Tuesday, February 25, 2014

The great root vegetable cook-off begins


In other words, I now have to use up all the root vegetable props shown in my last post. (The jicama and one of the sunchokes molded and had to be composted, but the rest survived storage in plastic bags at room temperature for a couple of days. Next time I'm going to use paper bags, though.)

So this was last night's dinner:



Top is a stir-fry with snow peas (not a root vegetable, I realize, but they needed to be used), tempeh, and lotus root, seasoned with tamari, galangal, and garlic. Lotus root is irresistibly elegant, and is crunchy-starchy in texture, fairly bland in taste. I don't have a pond so I won't be growing it anytime soon, but I'll definitely buy it again now that I know how simple it is to prepare. I have more in the fridge and plan to try making chips. Galangal is a close relative of ginger (often called Thai ginger) that has a stronger and more complex flavor; it mellowed a lot on cooking.

Bottom is roasted radish (one of my new favorites!), celeriac, sunchoke, sweet potato, and purple yam. The last is a true yam, not a sweet potato, and it started out pale purple and darkened as it cooked. Not as sweet or distinctive as my purple sweet potatoes, but tasty.

More posts will be coming, since I have more vegetables to get through and nothing else to write about except the few cute little seedlings starting to emerge in my laundry room. Meanwhile, it's snowing again…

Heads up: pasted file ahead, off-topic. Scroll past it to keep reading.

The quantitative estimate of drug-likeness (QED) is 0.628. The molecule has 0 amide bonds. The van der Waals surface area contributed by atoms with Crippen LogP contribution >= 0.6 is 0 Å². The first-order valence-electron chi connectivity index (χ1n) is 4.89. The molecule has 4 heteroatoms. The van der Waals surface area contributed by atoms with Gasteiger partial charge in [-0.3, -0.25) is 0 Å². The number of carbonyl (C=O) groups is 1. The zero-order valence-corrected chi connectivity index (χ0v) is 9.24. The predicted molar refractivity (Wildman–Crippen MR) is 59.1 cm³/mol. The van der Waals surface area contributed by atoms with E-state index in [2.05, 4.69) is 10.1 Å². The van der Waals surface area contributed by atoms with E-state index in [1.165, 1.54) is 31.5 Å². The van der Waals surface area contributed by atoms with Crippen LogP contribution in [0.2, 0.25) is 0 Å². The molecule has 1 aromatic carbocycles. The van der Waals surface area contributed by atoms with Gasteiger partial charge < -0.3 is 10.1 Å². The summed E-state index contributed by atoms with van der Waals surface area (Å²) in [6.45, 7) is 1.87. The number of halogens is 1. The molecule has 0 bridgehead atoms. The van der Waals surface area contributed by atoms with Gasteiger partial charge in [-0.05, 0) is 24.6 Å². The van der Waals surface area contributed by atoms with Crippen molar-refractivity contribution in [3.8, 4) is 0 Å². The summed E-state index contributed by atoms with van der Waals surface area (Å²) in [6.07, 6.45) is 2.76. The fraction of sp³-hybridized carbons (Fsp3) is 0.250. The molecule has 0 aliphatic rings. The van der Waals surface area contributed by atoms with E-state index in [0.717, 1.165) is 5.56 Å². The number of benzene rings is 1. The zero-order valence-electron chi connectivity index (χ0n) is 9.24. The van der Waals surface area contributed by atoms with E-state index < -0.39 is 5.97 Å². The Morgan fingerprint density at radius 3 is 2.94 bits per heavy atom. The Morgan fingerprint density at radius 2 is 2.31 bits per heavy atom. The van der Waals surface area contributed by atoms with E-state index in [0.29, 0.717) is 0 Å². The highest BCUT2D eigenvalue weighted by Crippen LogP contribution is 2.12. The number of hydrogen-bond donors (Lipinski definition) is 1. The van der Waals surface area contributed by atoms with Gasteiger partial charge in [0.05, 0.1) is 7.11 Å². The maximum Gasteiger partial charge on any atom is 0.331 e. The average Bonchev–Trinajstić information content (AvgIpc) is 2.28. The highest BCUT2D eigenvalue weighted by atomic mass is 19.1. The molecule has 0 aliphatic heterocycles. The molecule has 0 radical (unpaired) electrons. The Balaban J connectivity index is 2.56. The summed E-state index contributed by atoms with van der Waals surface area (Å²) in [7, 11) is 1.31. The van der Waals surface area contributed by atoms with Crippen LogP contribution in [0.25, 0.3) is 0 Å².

4 comments:

  1. Hi Erica,

    That looks gorgeous and seriously yummy. I love galangal. It is a very common spice in Indonesian cuisine, called laos. I have used it since I started cooking as a teenager. In fact, I would love to grow it, just like I am growing ginger, but I haven't food a source.
    I also have a pond so I would love to grow lotus as well. Same goes for Sunchokes but I refuse to buy them. I mean, $22.88 at Johnny's for 1 1/2lbs of Sunchokes that will be a nightmare to control within one growing season.
    I wish we had some Asian markets here on the Eastern Shore.

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    1. Replying in email! We are going to try gradually transplanting our sunchokes into a container this year, but it'll be a battle to dig up all the ones in the ground.

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  2. How do you get an even roast with different root vegetables? Onions cook too much. Carrie not enough. What temp? How long?

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    Replies
    1. For me it's been trial and error, though I'm sure there are guidelines somewhere. All the ones in this dish happened to cook evenly by luck! If I know something will take longer, I boil it for ten minutes or so first, and then add it to the pan with the others.

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